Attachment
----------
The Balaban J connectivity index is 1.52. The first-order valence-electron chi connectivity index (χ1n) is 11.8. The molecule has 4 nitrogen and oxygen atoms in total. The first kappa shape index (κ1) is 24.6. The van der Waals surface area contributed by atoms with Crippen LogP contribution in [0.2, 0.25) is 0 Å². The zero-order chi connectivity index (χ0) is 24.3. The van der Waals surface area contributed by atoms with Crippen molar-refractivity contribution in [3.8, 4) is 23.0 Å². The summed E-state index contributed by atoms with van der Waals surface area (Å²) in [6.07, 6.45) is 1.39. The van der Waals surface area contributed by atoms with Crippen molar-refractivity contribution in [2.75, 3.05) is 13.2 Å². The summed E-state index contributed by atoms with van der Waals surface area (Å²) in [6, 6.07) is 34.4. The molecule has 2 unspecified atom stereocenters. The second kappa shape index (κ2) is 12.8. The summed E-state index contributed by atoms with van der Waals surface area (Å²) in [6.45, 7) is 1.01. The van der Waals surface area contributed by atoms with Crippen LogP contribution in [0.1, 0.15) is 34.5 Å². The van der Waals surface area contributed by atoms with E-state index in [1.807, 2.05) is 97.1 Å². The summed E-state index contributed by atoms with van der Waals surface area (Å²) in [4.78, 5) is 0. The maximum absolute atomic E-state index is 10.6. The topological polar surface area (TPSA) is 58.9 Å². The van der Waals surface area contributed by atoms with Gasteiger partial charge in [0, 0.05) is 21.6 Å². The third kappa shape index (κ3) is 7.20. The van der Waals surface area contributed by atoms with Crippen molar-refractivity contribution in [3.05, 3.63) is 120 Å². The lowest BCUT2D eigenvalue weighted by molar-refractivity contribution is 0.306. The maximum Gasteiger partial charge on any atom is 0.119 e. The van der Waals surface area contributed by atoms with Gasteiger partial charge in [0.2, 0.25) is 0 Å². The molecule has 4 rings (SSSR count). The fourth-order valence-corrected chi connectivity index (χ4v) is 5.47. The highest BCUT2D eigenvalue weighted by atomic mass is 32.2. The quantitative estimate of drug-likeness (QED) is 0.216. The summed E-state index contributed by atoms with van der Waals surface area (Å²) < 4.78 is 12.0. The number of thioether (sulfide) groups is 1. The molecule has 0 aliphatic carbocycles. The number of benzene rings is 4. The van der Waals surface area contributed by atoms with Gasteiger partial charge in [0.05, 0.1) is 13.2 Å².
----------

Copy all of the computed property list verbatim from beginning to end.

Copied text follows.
The Balaban J connectivity index is 1.52. The first-order valence-electron chi connectivity index (χ1n) is 11.8. The molecule has 4 nitrogen and oxygen atoms in total. The first kappa shape index (κ1) is 24.6. The van der Waals surface area contributed by atoms with Crippen LogP contribution in [0.2, 0.25) is 0 Å². The zero-order chi connectivity index (χ0) is 24.3. The van der Waals surface area contributed by atoms with Crippen molar-refractivity contribution in [3.8, 4) is 23.0 Å². The summed E-state index contributed by atoms with van der Waals surface area (Å²) in [6.07, 6.45) is 1.39. The van der Waals surface area contributed by atoms with Crippen molar-refractivity contribution in [2.75, 3.05) is 13.2 Å². The summed E-state index contributed by atoms with van der Waals surface area (Å²) in [6, 6.07) is 34.4. The molecule has 2 unspecified atom stereocenters. The second kappa shape index (κ2) is 12.8. The summed E-state index contributed by atoms with van der Waals surface area (Å²) in [6.45, 7) is 1.01. The van der Waals surface area contributed by atoms with Crippen LogP contribution in [0.1, 0.15) is 34.5 Å². The van der Waals surface area contributed by atoms with E-state index in [1.807, 2.05) is 97.1 Å². The summed E-state index contributed by atoms with van der Waals surface area (Å²) in [4.78, 5) is 0. The maximum absolute atomic E-state index is 10.6. The topological polar surface area (TPSA) is 58.9 Å². The van der Waals surface area contributed by atoms with Gasteiger partial charge in [0, 0.05) is 21.6 Å². The third kappa shape index (κ3) is 7.20. The van der Waals surface area contributed by atoms with Crippen molar-refractivity contribution in [3.05, 3.63) is 120 Å². The lowest BCUT2D eigenvalue weighted by molar-refractivity contribution is 0.306. The maximum Gasteiger partial charge on any atom is 0.119 e. The van der Waals surface area contributed by atoms with Gasteiger partial charge in [0.2, 0.25) is 0 Å². The molecule has 4 rings (SSSR count). The fourth-order valence-corrected chi connectivity index (χ4v) is 5.47. The highest BCUT2D eigenvalue weighted by atomic mass is 32.2. The quantitative estimate of drug-likeness (QED) is 0.216. The summed E-state index contributed by atoms with van der Waals surface area (Å²) < 4.78 is 12.0. The number of thioether (sulfide) groups is 1. The molecule has 0 aliphatic carbocycles. The number of benzene rings is 4. The van der Waals surface area contributed by atoms with Gasteiger partial charge in [0.05, 0.1) is 13.2 Å².